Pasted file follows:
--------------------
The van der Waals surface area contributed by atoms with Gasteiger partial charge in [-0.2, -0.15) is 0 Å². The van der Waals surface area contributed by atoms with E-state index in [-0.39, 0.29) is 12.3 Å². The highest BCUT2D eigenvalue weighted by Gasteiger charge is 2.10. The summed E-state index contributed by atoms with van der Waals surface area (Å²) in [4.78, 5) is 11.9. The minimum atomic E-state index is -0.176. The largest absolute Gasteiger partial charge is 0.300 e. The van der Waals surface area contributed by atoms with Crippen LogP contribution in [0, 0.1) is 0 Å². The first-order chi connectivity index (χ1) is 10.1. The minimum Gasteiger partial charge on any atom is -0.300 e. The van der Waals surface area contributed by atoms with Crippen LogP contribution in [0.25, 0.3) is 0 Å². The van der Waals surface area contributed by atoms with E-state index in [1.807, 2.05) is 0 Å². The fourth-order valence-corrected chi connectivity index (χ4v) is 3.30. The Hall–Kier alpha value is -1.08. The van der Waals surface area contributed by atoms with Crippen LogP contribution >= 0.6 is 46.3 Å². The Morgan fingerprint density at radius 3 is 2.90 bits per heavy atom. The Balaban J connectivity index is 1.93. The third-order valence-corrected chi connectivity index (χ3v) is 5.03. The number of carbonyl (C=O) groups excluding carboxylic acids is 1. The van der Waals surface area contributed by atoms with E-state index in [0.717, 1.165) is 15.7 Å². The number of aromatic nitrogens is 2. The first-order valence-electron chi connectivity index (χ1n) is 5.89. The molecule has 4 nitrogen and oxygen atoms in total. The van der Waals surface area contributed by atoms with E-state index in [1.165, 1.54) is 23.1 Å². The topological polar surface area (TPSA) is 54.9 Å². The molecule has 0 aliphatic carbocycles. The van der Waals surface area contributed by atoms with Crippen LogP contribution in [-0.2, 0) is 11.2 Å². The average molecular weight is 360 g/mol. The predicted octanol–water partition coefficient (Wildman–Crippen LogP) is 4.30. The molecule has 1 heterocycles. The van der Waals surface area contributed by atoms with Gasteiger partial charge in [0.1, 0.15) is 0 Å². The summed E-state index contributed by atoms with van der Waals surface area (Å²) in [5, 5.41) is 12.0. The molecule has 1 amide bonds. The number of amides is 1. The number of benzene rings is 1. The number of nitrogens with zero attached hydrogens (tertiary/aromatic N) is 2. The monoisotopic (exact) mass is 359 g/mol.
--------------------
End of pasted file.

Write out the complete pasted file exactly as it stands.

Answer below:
The van der Waals surface area contributed by atoms with Gasteiger partial charge in [-0.2, -0.15) is 0 Å². The van der Waals surface area contributed by atoms with E-state index in [-0.39, 0.29) is 12.3 Å². The highest BCUT2D eigenvalue weighted by Gasteiger charge is 2.10. The summed E-state index contributed by atoms with van der Waals surface area (Å²) in [4.78, 5) is 11.9. The minimum atomic E-state index is -0.176. The largest absolute Gasteiger partial charge is 0.300 e. The van der Waals surface area contributed by atoms with Crippen LogP contribution in [0, 0.1) is 0 Å². The first-order chi connectivity index (χ1) is 10.1. The minimum Gasteiger partial charge on any atom is -0.300 e. The van der Waals surface area contributed by atoms with Crippen LogP contribution in [0.25, 0.3) is 0 Å². The van der Waals surface area contributed by atoms with E-state index in [1.807, 2.05) is 0 Å². The fourth-order valence-corrected chi connectivity index (χ4v) is 3.30. The Hall–Kier alpha value is -1.08. The van der Waals surface area contributed by atoms with Crippen LogP contribution >= 0.6 is 46.3 Å². The Morgan fingerprint density at radius 3 is 2.90 bits per heavy atom. The Balaban J connectivity index is 1.93. The third-order valence-corrected chi connectivity index (χ3v) is 5.03. The number of carbonyl (C=O) groups excluding carboxylic acids is 1. The van der Waals surface area contributed by atoms with E-state index in [0.717, 1.165) is 15.7 Å². The number of aromatic nitrogens is 2. The first-order valence-electron chi connectivity index (χ1n) is 5.89. The molecule has 4 nitrogen and oxygen atoms in total. The van der Waals surface area contributed by atoms with E-state index in [1.165, 1.54) is 23.1 Å². The topological polar surface area (TPSA) is 54.9 Å². The molecule has 0 aliphatic carbocycles. The van der Waals surface area contributed by atoms with Crippen LogP contribution in [-0.2, 0) is 11.2 Å². The average molecular weight is 360 g/mol. The predicted octanol–water partition coefficient (Wildman–Crippen LogP) is 4.30. The molecule has 1 heterocycles. The van der Waals surface area contributed by atoms with Gasteiger partial charge in [0.1, 0.15) is 0 Å². The summed E-state index contributed by atoms with van der Waals surface area (Å²) in [5, 5.41) is 12.0. The molecule has 1 amide bonds. The number of amides is 1. The number of benzene rings is 1. The number of nitrogens with zero attached hydrogens (tertiary/aromatic N) is 2. The monoisotopic (exact) mass is 359 g/mol.